So, I was down the pub (the Castle) and after a few pints the conversation turned to religion, and the assertion that England (joint with some other country we couldn’t name; I went for Iceland, Andy for Denmark) was the most godless in the world (in some unclear sense involving religious belief) and that the least godly city in England was Cambridge, joint with… Brighton I think.

Bit of a bland subject I know, but does anyone else have anywhere less godly to propose? Not, of course, in the sense of god-forsaken, we all know that is (picks random city that no-one likes).

Just to keep things dull and boring, my contribution to the “Ireland has got less religious as its grown richer, but the US despite being grossly money-fat has piles of wacky christian folk” debate was the idea that you can make piles of dosh by being a pastor in the US, but not in Ireland. Comments?

[Update: thanks for the comments. This survey also applies, but doesn’t support my assertion. Or rather my friends assertion, since I shall now distance myself from it 🙂 -W]

26 thoughts on “Godless”

  1. England (or the UK anyway) isn’t even close…


    [Interesting report, thank you. I have a hard time believing that we are more believing than France or Germany or Italy, though -W]

    I think there might be something about it in here as well, though I can’t be arsed watching through the whole thing again to check. It’s fun anyway if you haven’t seen it before.



  2. The numbers turn out to be interesting. Pastors of U.S. megachurches make a bundle but the typical pastor has a modest income and lifestyle. According to the Bureau of Labor Statistics median salary is $40,360 pa, which is on par with social services workers and less than schoolteachers (or probation officers).

    They get some allowances but also have lots of unreimbursed expenses. They’re also expected to be available all day and night every day for their flock to come to them with real or imagined crises. Doesn’t sound all that cushy to me.

    Another difference from Ireland is celibacy…

    [Hmm, $40k is not a lot, especially in these days of $2/1£1. But maybe… there is the aspiration available from the top end which isn’t available elsewhere? -W]


  3. “Hmm, $40k is not a lot, especially in these days of $2/1£1”

    Compared to what?
    I don’t make that as a post-doc researcher in Godless Sweden and unlike US based pastors I have to pay tax on what I do get.
    Coming originally from Ireland I would agree that the country has become less religious as its got richer however that doesn’t mean its become more rational. There is still a very strong belief in superstitions of one kind or another there. The life of the clergy in Ireland is not so bad these days – the church has a lot of money and there is not exactly a big competition in the religious job market. So long as you can put up with the celibacy then its a pretty easy job (you come across some right Father Dougal type idiots these days who are priests).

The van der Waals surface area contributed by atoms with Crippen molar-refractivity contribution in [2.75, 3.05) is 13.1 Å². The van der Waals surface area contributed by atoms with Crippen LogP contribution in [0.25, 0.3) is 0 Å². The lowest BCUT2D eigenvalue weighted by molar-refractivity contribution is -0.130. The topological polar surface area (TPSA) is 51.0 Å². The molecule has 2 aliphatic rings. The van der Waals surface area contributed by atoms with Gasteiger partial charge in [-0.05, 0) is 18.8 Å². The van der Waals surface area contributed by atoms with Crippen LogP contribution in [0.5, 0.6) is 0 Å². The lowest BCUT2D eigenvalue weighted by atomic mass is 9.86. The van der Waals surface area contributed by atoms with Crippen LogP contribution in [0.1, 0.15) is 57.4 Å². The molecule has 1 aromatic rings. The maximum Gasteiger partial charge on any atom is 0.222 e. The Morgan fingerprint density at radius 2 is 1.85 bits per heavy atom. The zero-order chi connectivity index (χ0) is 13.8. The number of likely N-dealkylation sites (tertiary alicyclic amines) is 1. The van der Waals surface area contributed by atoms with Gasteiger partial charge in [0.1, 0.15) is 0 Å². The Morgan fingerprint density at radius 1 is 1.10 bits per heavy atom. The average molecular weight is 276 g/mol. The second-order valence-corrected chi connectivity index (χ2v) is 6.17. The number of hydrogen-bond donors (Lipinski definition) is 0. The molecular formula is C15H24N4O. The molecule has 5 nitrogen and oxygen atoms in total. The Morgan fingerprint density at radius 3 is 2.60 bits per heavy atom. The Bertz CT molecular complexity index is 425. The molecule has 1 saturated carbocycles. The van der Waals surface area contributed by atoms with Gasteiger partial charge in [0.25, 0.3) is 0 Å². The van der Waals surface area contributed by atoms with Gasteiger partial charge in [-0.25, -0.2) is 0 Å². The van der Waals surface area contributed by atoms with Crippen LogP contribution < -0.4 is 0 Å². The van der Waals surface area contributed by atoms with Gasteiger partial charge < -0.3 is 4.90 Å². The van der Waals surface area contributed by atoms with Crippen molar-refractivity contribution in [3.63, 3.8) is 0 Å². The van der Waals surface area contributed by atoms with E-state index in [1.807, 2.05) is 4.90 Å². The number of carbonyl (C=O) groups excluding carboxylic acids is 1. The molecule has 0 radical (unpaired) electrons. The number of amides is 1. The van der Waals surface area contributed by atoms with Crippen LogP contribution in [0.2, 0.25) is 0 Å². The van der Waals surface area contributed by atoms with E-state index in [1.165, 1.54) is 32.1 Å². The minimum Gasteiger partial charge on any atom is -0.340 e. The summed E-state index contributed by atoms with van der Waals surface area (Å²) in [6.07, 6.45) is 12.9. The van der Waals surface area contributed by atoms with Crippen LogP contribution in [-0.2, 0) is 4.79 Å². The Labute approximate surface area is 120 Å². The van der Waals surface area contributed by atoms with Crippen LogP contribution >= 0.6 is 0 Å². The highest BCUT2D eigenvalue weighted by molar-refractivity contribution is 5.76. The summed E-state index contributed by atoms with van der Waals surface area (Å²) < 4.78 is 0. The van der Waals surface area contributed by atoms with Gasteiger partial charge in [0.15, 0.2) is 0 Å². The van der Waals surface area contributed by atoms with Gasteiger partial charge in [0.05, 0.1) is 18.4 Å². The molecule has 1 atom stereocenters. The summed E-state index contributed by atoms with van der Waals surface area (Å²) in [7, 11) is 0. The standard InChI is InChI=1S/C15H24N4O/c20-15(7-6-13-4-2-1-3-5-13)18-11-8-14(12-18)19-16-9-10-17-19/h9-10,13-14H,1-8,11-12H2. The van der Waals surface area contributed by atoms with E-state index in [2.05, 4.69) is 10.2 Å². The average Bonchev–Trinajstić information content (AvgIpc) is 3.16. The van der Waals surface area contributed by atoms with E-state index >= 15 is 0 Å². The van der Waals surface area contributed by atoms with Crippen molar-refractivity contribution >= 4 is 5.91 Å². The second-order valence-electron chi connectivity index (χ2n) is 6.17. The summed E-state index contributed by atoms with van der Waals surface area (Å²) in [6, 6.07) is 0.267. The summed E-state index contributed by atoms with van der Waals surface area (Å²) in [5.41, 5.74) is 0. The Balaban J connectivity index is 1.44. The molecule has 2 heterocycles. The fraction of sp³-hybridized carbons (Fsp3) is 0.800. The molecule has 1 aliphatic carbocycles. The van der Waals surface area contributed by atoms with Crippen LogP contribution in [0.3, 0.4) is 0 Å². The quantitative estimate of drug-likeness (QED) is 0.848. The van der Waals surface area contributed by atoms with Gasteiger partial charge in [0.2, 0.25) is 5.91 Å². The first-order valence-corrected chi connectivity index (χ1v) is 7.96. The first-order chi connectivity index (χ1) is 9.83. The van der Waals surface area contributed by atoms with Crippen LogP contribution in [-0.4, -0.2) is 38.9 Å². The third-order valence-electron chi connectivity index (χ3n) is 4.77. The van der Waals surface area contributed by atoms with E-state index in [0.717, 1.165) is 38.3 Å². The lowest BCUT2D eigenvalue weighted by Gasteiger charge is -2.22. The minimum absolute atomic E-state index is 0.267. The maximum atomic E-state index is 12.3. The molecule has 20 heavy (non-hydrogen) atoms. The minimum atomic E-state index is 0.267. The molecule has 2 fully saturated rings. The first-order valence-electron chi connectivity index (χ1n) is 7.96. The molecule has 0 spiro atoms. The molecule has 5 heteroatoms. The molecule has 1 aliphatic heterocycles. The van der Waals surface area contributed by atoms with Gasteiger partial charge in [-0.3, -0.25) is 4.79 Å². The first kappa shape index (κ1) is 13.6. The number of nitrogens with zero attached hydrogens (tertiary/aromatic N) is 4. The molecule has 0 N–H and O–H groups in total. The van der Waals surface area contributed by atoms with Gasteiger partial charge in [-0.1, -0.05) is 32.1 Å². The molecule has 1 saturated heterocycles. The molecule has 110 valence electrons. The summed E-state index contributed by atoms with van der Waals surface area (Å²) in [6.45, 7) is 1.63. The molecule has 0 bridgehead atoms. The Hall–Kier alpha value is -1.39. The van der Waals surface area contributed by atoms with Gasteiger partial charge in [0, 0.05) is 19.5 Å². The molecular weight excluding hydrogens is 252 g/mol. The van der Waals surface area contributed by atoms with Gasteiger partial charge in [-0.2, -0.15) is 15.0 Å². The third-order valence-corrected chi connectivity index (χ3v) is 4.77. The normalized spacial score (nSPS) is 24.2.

4. >”Coming originally from Ireland I would agree that the country has become less religious as its got richer however that doesn’t mean its become more rational.”

    This seems to be impling that becoming less religious ought to be rational. Why???

    Surely many religions have existed for long periods of time. Why have they survivived? This could either be because they are correct or because they work in a survival of the (jigsaw fit) fittest way. To the extent that they disagree they cannot all be correct so it looks like survival of the fittest.

    Doesn’t this mean that in a pure scientific rational athiest way the rational thing is to support religion even though you don’t believe?

    You mission should you decide to accept it, is to find as many flaws as you can in the above argument.

    Here are a couple of obvious one to get you started:

    1. It is necessarily an either/or between correct or survival of the fittest. (If you want to place much weight on this flaw then it would be stronger if you have sensible suggestions for other alternatives.)

    2. Perhaps religion works in a survival of the (jigsaw) fittest sense because people achieve more if they believe in what they are doing. Therefore to take up a position of supporting religion though you do not actually believe puts you in a conflicted position that is likely to lead to you achieving less which isn’t a rational thing to do unless you rate the importance of your success as almost insignificant compared with helping society.

    Anyway I am getting the feeling that it is probably isn’t rational to make this post regardless of my beliefs, so it is probably time to stop before I dig myself deeper into this hole.


  5. Religion in the US is free market. Here in Europe it’s pretty much a State activity (established churches etc….Sweden’s Minister for the Lutheran Church used to be Margot Wallstrom which would certainly put me off any lingering religious feelings I might have).